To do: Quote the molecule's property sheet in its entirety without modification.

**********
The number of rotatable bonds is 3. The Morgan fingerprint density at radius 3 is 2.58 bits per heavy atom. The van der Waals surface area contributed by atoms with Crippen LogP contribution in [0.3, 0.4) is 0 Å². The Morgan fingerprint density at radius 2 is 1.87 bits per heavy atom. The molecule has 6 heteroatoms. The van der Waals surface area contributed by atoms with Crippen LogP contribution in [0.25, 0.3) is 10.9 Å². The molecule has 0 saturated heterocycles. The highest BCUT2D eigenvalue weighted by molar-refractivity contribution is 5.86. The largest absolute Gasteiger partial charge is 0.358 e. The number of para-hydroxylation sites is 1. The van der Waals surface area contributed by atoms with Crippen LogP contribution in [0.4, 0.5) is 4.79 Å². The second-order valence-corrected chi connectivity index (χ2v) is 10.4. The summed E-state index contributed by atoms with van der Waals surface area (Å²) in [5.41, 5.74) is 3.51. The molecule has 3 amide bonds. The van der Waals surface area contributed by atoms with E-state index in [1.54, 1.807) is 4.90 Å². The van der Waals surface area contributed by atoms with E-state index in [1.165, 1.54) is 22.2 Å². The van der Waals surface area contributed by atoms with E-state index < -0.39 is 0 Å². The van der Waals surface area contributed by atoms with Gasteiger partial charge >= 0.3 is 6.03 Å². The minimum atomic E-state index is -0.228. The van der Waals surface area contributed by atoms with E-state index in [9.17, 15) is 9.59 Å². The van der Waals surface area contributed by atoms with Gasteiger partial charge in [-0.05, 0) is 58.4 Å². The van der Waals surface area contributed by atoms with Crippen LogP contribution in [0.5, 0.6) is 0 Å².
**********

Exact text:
The number of rotatable bonds is 3. The Morgan fingerprint density at radius 3 is 2.58 bits per heavy atom. The van der Waals surface area contributed by atoms with Crippen LogP contribution in [0.3, 0.4) is 0 Å². The Morgan fingerprint density at radius 2 is 1.87 bits per heavy atom. The molecule has 6 heteroatoms. The van der Waals surface area contributed by atoms with Crippen LogP contribution in [0.25, 0.3) is 10.9 Å². The molecule has 0 saturated heterocycles. The highest BCUT2D eigenvalue weighted by molar-refractivity contribution is 5.86. The largest absolute Gasteiger partial charge is 0.358 e. The number of para-hydroxylation sites is 1. The van der Waals surface area contributed by atoms with Crippen LogP contribution in [0.4, 0.5) is 4.79 Å². The second-order valence-corrected chi connectivity index (χ2v) is 10.4. The summed E-state index contributed by atoms with van der Waals surface area (Å²) in [5.41, 5.74) is 3.51. The molecule has 3 amide bonds. The van der Waals surface area contributed by atoms with E-state index in [1.54, 1.807) is 4.90 Å². The van der Waals surface area contributed by atoms with E-state index in [1.165, 1.54) is 22.2 Å². The van der Waals surface area contributed by atoms with E-state index < -0.39 is 0 Å². The van der Waals surface area contributed by atoms with Gasteiger partial charge >= 0.3 is 6.03 Å². The minimum atomic E-state index is -0.228. The van der Waals surface area contributed by atoms with E-state index in [9.17, 15) is 9.59 Å². The van der Waals surface area contributed by atoms with Gasteiger partial charge in [-0.05, 0) is 58.4 Å². The van der Waals surface area contributed by atoms with Crippen LogP contribution in [0.5, 0.6) is 0 Å².